January 11, 2019
A pardon is and executive act of mercy. American presidents are empowered by Article II, Section 2 of the U.S. Constitution, “to grant reprieves and pardons for offenses against the United States.”
Governors are bound by a litany of state constitutional limitations with regard to how pardons are evaluated and the manner in which they are approved or denied.
California has a unique set of restrictions on the Governor’s power to pardon. Although the state Constitution provides in Article V, Section 8 that the governor’s “power to grant clemency on whatever grounds he or she deems appropriate” is unlimited, an applicant for a pardon with two felony convictions must be reviewed by the California Supreme Court.
Outgoing Gov. Jerry Brown had 10 pardon cases rejected by the Supreme Court in his final year as governor, without comment or explanation by the court.
In January 2011, Kansas Governor Sam Brownback issued an Executive Order replacing the parole board with a “prisoner review board.”
Pardon power in Kansas is vested in the governor pursuant to the state Constitution Article I, Section 7. That power is subject to established legal regulations and restrictions. The governor is required to seek the advice of the Kansas Prisoner Review Board before acting, though he or she is not bound to follow the board’s recommendation.
Pardons, which do not erase a person’s conviction but merely release a person from prison or parole obligations, are not common in Kansas. Former Gov. Kathleen Sebelius, a Democrat, issued only one pardon during her six years as governor. Her replacement, Gov. Mark Parkinson, issued four pardons during his less than two years in office.
Governor Brownback issued one pardon and the current governor Jeff Colyer has yet to grant a pardon.
In Pennsylvania, the governor’s pardon authority derived by Article IV, Section 9 is limited by the Board of Pardons. The board is comprised of the Lt. Governor, Attorney General and three members appointed by the governor.
If a majority of the Board votes in favor of an application, the Board recommends favorable action to the Governor. If less than a majority of the Board vote in favor, the result is a denial by the Board and the application is not forwarded to the Governor.
Life or death sentences require a unanimous vote by the Board to recommend a pardon to the Governor. This changed in 1996 with the election of Gov. Tom Ridge. During the campaign Ridge attacked his opponent Lt. Gov. Mark Singel for recommending a pardon to Reginald McFadden who committed another murder after his release.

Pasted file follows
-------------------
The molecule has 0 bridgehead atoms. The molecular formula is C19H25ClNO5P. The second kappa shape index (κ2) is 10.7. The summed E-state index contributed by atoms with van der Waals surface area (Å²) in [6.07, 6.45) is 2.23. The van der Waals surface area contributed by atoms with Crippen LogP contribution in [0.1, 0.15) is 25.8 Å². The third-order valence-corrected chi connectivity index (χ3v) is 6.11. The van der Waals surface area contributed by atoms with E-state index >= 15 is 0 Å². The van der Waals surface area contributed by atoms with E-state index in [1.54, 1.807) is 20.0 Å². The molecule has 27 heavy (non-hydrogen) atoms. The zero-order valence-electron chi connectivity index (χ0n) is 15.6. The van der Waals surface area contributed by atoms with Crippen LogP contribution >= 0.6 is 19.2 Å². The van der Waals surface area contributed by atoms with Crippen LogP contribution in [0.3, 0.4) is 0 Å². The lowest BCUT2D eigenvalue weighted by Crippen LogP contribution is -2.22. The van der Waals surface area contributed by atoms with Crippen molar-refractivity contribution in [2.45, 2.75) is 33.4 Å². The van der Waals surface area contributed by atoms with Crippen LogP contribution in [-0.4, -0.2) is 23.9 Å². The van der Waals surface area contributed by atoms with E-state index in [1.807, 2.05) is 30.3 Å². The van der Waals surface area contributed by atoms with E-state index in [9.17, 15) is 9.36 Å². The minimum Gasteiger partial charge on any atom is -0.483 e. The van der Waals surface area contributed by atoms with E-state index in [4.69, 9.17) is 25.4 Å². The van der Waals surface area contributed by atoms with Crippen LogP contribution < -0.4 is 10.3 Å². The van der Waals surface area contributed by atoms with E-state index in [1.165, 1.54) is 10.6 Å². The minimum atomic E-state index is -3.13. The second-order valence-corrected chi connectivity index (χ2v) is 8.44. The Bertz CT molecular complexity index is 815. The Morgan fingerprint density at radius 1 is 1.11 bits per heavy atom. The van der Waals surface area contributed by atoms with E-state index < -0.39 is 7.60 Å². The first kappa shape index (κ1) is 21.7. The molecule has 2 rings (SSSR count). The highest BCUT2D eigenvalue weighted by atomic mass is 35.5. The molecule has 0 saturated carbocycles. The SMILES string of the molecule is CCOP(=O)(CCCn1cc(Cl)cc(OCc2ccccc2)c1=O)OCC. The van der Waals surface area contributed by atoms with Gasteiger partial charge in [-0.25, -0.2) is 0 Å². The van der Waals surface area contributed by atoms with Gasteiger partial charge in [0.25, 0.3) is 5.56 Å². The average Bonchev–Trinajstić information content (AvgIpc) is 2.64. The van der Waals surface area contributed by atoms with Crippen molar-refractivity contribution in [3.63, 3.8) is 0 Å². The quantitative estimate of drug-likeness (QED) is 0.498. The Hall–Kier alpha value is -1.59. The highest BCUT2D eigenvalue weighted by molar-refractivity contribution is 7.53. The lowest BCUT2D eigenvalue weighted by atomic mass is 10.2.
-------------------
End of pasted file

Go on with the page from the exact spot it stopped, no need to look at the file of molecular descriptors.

The Governor in Pennsylvania, at his discretion, may approve or disapprove any favorable recommendation submitted by the Board of Pardons. The chances of receiving a pardon for a life sentence are rare. Current Gov. Tom Wolf, a Democrat, has pardoned two lifers; Gov. Ed Rendell, also a Democrat, pardoned five and three Republican governors, Ridge, Tom Corbett and Mark Schweiker, collectively pardoned one lifer in 14 years.
The president’s pardon power is exceedingly broad, and just how broad may soon be tested. There are limitations - for instance, the president’s authority only applies to actions that have already occurred, not those that are ongoing.
According to Sam Berger at Just Security.com, the Supreme Court has ruled the president “shall have power to grant reprieves and pardons for offences against the United States.” While the Court recognizes that the pardon power is broad, it explicitly states that pardons only apply to an offense “after its commission.”
Conspiracy is an ongoing crime. As Berger notes, an obstructive pardon for actions related to a conspiracy involving the president would not eliminate legal liability.
There are two reasons a pardon granted in the midst of a conspiracy investigation may be unlawful. First, a pardon would be a continuation of the crime, and thus the pardon itself would be an invalid attempt to pardon actions that were ongoing. Second, the pardon would be a new conspiracy and thus a new crime.
In either case, there are limitations on the president’s ability to grant a pardon, just as there are limits on the manner in which individual governors can extend mercy to those convicted of a crime.
Matthew T. Mangino is of counsel with Luxenberg, Garbett, Kelly & George P.C. His book The Executioner’s Toll, 2010 was released by McFarland Publishing. You can reach him at www.mattmangino.com and follow him on Twitter @MatthewTMangino.
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